Addiction is an insidious disease. It will take advantage of any possible opportunity to sneak up on you. Relapse may seem common, but being able to identify and recognize your triggers enables you to catch yourself before you fall. Let’s look at seven of the more common triggers and how you can handle them when they start lurking around.
Breaking It Down
Addiction relapse triggers fall into several categories: emotional, mental, environmental, and overlooked. We will look at one or two of the most common triggers from each of these categories and discuss what you can do to prevent them from sneaking up on you.
1) HALT – Hungry, Angry, Lonely, Tired – These four feelings all fall into the high-risk category of relapse triggers, which is why this acronym was created. You might be around other people on a daily basis, at work, home, or school who may skip a meal, isolate or overwork themselves, or seem angry much of the time. This can have a powerful influence on you. When you feel tempted to go along with the crowd, remember HALT, stop and think about your personal, potential consequences. Do you.
2) STRESS – HALT can contribute to stress along with a host of other emotions. Since stress is a part of everyday life, feeling the need to escape it all can be powerful. Substance abuse, however, is nothing more than putting a flimsy Band-Aid on a gaping wound. Developing coping skills is like having a doctor treating the wound so that it can heal properly. Your addiction counselor can teach you those skills and support your efforts to use them.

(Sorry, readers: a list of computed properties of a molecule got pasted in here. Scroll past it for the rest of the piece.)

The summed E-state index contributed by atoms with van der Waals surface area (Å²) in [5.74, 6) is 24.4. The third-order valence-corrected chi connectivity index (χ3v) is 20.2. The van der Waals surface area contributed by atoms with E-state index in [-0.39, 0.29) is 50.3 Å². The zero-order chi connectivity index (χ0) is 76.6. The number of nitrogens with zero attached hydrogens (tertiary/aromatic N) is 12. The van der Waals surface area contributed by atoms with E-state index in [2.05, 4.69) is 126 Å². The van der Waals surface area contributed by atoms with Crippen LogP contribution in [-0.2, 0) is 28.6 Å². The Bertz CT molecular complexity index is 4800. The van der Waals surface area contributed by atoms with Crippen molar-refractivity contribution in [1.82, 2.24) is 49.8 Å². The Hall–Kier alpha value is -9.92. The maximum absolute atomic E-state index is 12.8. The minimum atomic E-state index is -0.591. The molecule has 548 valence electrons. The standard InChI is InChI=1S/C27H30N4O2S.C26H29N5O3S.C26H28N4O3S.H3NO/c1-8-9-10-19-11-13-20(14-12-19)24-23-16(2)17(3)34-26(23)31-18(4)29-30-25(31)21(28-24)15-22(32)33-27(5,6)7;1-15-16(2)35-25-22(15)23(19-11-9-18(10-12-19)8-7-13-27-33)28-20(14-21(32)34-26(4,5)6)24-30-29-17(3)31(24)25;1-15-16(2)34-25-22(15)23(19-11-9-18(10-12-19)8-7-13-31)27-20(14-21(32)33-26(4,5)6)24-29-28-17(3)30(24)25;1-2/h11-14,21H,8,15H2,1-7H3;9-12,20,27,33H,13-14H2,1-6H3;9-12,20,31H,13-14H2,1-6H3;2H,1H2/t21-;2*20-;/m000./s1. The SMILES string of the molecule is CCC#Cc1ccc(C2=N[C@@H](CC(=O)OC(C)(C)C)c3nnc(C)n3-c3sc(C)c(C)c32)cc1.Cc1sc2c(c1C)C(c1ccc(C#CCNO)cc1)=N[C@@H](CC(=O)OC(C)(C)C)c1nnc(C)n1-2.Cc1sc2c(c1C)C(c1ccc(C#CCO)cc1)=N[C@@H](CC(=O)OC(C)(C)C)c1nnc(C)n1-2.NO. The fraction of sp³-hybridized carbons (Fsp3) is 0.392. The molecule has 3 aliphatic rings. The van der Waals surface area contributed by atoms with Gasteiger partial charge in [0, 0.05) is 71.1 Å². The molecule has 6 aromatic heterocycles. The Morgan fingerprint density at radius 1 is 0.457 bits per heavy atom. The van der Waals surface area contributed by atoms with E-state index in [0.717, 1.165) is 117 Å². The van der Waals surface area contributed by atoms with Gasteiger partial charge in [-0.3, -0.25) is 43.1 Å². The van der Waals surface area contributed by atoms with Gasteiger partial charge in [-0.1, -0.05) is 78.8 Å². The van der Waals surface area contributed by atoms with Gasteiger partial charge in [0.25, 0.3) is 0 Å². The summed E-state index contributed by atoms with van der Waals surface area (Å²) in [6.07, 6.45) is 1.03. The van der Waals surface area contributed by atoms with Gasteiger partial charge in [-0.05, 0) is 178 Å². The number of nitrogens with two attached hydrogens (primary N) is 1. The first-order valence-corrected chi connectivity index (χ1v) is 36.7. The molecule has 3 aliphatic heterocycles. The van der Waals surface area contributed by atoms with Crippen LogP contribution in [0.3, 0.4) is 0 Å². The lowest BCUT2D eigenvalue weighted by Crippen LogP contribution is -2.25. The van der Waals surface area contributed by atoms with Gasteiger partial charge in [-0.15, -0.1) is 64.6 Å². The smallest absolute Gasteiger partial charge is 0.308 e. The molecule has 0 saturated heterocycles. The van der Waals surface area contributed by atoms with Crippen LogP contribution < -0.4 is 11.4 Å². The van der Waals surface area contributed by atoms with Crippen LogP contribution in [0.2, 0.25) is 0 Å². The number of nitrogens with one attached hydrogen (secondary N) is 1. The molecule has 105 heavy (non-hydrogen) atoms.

3) Illness – Anxiety, depression, or any physical illness or disease process can test your sobriety sorely. It can be really easy to reach for that box of proverbial bandaids when you just can’t take it anymore. Please pick up the phone instead and call your doctor. While you are waiting for your appointment, reach out to your sponsor or other trusted confidante for help.
Having someone to talk to about your struggles, fix a meal for you, or help you out around the house can make a world of difference. When you do see your doctor, make sure he or she understands that all prescription medication must be non-addictive.
4) Social Isolation – It can be tempting to shut yourself off from the world and believe it is a coping mechanism, but in actuality, it releases us from any accountability and can justify using again. If you suffer from social anxiety, make sure your sponsor and your counselor know. They can refer you to support groups with others who are facing the same problem.
5) Relationships – Give yourself that first year to just do you. It really is vital to your recovery. Even a positive experience can generate a plethora of emotions to handle that can jeopardize your recovery. It’s also possible to replace your drug of choice with a love addiction.
6) Over-Confidence – While building self-confidence is an integral part of recovery, over-confidence can lead you into complacency, which can land you right back where you started. Continuing to work your sobriety program is key, regardless of how long you’ve been sober. Stay humble.
7) Positive Stress – You finally earned your degree or got that coveted promotion. Whatever the joyous occasion may be, you’ll want to celebrate. Just keep it a sober event. Don’t try telling yourself that you can have just one drink and walk away.
Most important of all, relapse is not failure. Just get help right away. Remember, it’s always one day at a time.